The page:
Association with Varahamihira Edit
Unlike the Digambara tradition which suggests the existence of multiple distinct men named Bhadrabahu, the Shvetambara tradition mentions only one Bhadrabahu. Two 14th century texts by Shvetambara authors - Merutunga's Prabandha Chintamani and Rajashekhara-suri's Prabandha Kosha (Chaturvimsati prabandha) - describe the 6th-century astrologer Varahamihira as a brother and rival of Bhadrabahu. Merutunga places the two brothers in Pataliputra, while Rajashekhara places them in Pratishthana. The story also appears in some later works with some minor changes; these texts include Rasimanadala-prakarana-vritti and Kalpa-sutra-subhodika-vritti. All these legends are historically inaccurate. The texts by Merutunga and Rajashekhara feature several other anachronisms, such as describing the 7th-century poets Bana and Magha as contemporaries of the 11th-century king Bhoja.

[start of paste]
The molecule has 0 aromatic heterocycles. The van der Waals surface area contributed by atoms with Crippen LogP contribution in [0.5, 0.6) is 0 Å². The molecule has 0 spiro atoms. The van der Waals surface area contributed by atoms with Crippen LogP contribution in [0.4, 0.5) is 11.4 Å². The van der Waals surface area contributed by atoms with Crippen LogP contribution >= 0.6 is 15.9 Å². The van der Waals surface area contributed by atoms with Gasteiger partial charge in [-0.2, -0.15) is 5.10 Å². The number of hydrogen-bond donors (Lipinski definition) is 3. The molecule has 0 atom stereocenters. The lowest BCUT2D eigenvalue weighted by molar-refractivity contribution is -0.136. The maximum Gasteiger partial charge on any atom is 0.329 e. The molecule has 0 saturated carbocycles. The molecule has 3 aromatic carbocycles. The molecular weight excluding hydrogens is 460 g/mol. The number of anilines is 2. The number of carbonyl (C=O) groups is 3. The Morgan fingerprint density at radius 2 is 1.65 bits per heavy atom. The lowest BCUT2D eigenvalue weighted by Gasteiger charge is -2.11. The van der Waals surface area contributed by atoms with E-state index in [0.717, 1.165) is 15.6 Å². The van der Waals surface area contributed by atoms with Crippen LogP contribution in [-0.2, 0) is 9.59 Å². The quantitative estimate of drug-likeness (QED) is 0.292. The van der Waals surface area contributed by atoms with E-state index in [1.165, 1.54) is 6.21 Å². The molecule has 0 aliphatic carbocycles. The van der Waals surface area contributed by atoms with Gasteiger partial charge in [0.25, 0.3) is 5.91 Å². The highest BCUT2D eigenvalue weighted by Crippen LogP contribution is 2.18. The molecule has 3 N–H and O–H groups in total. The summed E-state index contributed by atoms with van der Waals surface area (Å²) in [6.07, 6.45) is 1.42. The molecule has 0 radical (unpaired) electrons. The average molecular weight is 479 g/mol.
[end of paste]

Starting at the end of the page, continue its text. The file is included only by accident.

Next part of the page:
Although these Shvetambara legends identify Varahamihira's alleged brother with the 4th-century BCE Bhadrabahu, it is likely that their authors confused him with either Bhadrabahu II or Bhadrabahu III of the Digambara texts.
According to one theory, Bhadrabahu II of the Digambara tradition is same as the alleged brother of Varahamihira mentioned in the Shvetambara tradition, because both traditions describe him as a pupil of Yashobhadra and knowledgeable about astrology. However, it is equally likely that Bhadrabahu III of the Digambara tradition is same as the alleged brother of Varahamihira mentioned in the Shvetambara tradition, since Varahamihira lived in the 6th-century BCE, not first century BCE.